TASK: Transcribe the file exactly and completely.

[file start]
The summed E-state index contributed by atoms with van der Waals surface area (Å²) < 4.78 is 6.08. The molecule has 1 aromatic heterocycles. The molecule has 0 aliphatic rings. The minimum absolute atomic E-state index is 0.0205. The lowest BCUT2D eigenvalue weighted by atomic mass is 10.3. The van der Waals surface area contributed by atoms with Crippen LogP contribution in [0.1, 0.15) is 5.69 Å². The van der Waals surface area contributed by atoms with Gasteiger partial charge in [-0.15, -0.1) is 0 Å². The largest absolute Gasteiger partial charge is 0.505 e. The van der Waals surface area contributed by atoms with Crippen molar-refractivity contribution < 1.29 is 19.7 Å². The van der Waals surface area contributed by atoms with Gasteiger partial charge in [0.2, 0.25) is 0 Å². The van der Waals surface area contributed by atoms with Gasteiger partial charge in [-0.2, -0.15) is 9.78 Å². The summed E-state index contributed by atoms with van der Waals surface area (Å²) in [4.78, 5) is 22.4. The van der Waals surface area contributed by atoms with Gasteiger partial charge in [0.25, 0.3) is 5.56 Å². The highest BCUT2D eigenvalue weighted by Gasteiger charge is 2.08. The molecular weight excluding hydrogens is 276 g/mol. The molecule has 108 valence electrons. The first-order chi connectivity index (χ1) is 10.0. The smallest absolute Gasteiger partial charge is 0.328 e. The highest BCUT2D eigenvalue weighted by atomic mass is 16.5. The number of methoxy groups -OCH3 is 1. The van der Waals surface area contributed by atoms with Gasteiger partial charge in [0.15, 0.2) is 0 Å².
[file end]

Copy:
The summed E-state index contributed by atoms with van der Waals surface area (Å²) < 4.78 is 6.08. The molecule has 1 aromatic heterocycles. The molecule has 0 aliphatic rings. The minimum absolute atomic E-state index is 0.0205. The lowest BCUT2D eigenvalue weighted by atomic mass is 10.3. The van der Waals surface area contributed by atoms with Crippen LogP contribution in [0.1, 0.15) is 5.69 Å². The van der Waals surface area contributed by atoms with Gasteiger partial charge in [-0.15, -0.1) is 0 Å². The largest absolute Gasteiger partial charge is 0.505 e. The van der Waals surface area contributed by atoms with Crippen molar-refractivity contribution < 1.29 is 19.7 Å². The van der Waals surface area contributed by atoms with Gasteiger partial charge in [0.2, 0.25) is 0 Å². The van der Waals surface area contributed by atoms with Gasteiger partial charge in [-0.2, -0.15) is 9.78 Å². The summed E-state index contributed by atoms with van der Waals surface area (Å²) in [4.78, 5) is 22.4. The van der Waals surface area contributed by atoms with Gasteiger partial charge in [0.25, 0.3) is 5.56 Å². The highest BCUT2D eigenvalue weighted by Gasteiger charge is 2.08. The molecular weight excluding hydrogens is 276 g/mol. The molecule has 108 valence electrons. The first-order chi connectivity index (χ1) is 10.0. The smallest absolute Gasteiger partial charge is 0.328 e. The highest BCUT2D eigenvalue weighted by atomic mass is 16.5. The number of methoxy groups -OCH3 is 1. The van der Waals surface area contributed by atoms with Gasteiger partial charge in [0.15, 0.2) is 0 Å².